Jessica Scoville is a senior majoring in English and minoring in micro-biology. she calls Littleton, Colorado, home. other people just call it Littleton, Colorado. When she isn’t reading books, she is writing books. And when she’s not reading or writing or playing in the mountains, she is usually asleep.

Erin Elaine Tuttle will graduate in April from Brigham Young University with a major in English and a creative writing emphasis. She is getting married on July 26th to the best man on the earth. She grew up in North Carolina and has written poetry for as long as she can remember but never submitted anything to be published. This year for a New year’s resolution she promised herself she would conquer that fear and it proved fruitful. Maybe it’s the beginning of success or maybe it’s her swan song but any and all things good from writing are forever dedicated to her dad, Lewis, her biggest fan.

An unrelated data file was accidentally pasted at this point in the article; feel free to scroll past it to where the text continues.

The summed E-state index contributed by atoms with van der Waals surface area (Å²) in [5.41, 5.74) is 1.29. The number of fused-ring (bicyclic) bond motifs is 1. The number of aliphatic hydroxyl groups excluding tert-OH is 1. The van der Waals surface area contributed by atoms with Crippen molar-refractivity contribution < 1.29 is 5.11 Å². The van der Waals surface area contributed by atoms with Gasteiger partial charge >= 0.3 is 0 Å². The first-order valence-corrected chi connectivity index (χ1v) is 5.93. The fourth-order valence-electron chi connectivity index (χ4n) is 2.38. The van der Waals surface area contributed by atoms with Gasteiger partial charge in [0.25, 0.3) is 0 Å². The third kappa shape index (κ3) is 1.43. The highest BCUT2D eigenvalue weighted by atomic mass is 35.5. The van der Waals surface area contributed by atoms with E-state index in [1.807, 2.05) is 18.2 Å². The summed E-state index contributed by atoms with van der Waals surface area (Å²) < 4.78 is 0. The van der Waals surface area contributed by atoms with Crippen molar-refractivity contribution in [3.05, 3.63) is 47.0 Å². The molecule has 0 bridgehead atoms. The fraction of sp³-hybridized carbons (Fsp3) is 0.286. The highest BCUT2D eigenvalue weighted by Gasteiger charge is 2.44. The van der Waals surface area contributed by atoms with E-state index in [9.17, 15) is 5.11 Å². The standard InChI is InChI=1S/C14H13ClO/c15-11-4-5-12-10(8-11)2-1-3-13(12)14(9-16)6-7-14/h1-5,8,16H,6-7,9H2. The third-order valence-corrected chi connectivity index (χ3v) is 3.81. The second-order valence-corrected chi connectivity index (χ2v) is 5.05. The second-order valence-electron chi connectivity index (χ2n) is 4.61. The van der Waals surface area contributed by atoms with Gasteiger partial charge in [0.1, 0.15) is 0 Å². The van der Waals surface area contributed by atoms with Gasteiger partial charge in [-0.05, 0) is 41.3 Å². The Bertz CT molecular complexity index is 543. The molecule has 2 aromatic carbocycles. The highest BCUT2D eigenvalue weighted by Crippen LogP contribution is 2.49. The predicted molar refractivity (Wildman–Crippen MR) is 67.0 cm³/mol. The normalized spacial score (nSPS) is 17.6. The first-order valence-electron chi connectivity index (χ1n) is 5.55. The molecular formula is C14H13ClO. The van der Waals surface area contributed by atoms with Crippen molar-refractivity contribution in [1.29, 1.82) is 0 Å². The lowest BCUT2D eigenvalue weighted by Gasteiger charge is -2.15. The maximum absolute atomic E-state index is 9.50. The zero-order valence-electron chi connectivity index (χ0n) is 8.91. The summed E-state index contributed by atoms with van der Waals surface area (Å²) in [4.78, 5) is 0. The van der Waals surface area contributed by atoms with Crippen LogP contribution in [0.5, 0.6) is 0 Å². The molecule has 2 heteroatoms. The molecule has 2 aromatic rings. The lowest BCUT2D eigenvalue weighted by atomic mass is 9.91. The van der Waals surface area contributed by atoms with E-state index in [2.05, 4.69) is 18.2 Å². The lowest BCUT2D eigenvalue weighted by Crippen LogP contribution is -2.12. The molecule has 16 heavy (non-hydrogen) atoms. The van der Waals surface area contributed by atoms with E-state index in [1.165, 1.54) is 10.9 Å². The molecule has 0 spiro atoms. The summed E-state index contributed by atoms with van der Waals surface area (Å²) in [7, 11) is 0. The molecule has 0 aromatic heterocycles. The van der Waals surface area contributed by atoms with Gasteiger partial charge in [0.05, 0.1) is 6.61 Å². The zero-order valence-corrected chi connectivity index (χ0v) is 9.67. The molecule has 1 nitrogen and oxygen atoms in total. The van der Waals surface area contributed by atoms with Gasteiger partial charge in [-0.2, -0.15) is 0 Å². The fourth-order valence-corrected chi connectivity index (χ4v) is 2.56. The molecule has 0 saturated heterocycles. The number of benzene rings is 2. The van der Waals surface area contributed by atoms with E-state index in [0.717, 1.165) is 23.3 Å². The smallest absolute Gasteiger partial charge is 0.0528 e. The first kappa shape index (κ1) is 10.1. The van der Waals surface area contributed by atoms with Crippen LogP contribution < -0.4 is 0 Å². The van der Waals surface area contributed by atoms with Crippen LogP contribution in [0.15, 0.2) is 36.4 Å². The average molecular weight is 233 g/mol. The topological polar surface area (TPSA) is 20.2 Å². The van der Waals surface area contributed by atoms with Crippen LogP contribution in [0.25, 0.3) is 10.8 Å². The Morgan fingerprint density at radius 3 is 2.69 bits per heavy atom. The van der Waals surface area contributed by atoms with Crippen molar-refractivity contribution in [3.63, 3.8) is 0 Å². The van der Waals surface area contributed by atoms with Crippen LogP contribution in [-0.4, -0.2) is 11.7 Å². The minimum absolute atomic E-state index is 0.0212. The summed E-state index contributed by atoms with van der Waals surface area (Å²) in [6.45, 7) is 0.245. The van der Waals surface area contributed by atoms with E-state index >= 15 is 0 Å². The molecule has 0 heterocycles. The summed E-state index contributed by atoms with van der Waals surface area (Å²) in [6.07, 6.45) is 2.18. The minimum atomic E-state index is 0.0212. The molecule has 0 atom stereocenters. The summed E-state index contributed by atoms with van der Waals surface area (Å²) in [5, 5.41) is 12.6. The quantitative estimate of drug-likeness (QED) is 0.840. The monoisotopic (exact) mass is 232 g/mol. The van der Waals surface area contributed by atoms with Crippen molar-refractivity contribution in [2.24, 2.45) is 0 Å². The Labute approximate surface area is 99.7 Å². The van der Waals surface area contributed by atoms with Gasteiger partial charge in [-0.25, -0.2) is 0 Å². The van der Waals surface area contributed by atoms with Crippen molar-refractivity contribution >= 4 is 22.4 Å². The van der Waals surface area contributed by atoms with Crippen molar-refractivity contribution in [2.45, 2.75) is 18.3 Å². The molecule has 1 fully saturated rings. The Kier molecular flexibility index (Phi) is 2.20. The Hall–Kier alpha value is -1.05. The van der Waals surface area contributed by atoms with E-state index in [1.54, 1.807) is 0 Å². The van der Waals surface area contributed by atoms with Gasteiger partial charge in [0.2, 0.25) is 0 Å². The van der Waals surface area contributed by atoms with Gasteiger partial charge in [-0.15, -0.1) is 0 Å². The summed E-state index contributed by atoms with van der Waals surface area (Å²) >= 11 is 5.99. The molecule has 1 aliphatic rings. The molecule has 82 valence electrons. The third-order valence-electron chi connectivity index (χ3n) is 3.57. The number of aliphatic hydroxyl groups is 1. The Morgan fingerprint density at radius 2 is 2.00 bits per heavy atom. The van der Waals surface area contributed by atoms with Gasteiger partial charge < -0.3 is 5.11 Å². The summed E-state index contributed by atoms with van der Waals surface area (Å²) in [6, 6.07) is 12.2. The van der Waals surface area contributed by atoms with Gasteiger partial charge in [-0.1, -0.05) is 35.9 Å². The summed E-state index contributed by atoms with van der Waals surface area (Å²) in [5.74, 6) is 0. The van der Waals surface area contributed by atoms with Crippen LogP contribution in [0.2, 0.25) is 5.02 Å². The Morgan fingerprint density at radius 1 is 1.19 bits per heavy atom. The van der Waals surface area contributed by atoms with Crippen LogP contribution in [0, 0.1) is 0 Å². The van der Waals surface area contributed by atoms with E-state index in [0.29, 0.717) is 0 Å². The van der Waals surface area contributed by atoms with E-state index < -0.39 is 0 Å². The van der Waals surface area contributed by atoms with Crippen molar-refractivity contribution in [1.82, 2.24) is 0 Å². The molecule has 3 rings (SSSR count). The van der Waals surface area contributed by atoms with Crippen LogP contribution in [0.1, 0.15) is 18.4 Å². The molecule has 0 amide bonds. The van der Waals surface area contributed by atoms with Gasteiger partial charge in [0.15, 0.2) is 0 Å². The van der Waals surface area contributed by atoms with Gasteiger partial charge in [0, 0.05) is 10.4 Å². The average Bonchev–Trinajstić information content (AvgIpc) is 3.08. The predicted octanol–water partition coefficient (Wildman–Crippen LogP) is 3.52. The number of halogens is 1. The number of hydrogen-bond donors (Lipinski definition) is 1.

Missy Ward is a senior studying psychology and international development. Her favorite things include foreign films, live indie rock music, green mango shakes, trick or treating for UNICEF, the coldness of the Baltic Sea, grilled cheese sandwiches, harmony, the Philippine island Boracay, volunteering, brain anatomy, Picasso’s blue period, springtime in Russia, Chopin’s Nocturne in E flat minor, museums with secret rooms, riding on small boats on the ocean at sunset, looking at maps, and listening to people who at first seem too different to be understood. Her least favorite things include saying goodbye. Impending post-graduation plans include a health internship in the Marshall Islands, a mission to Brazil, and ultimately marriage to Joe, who likes reading her poems.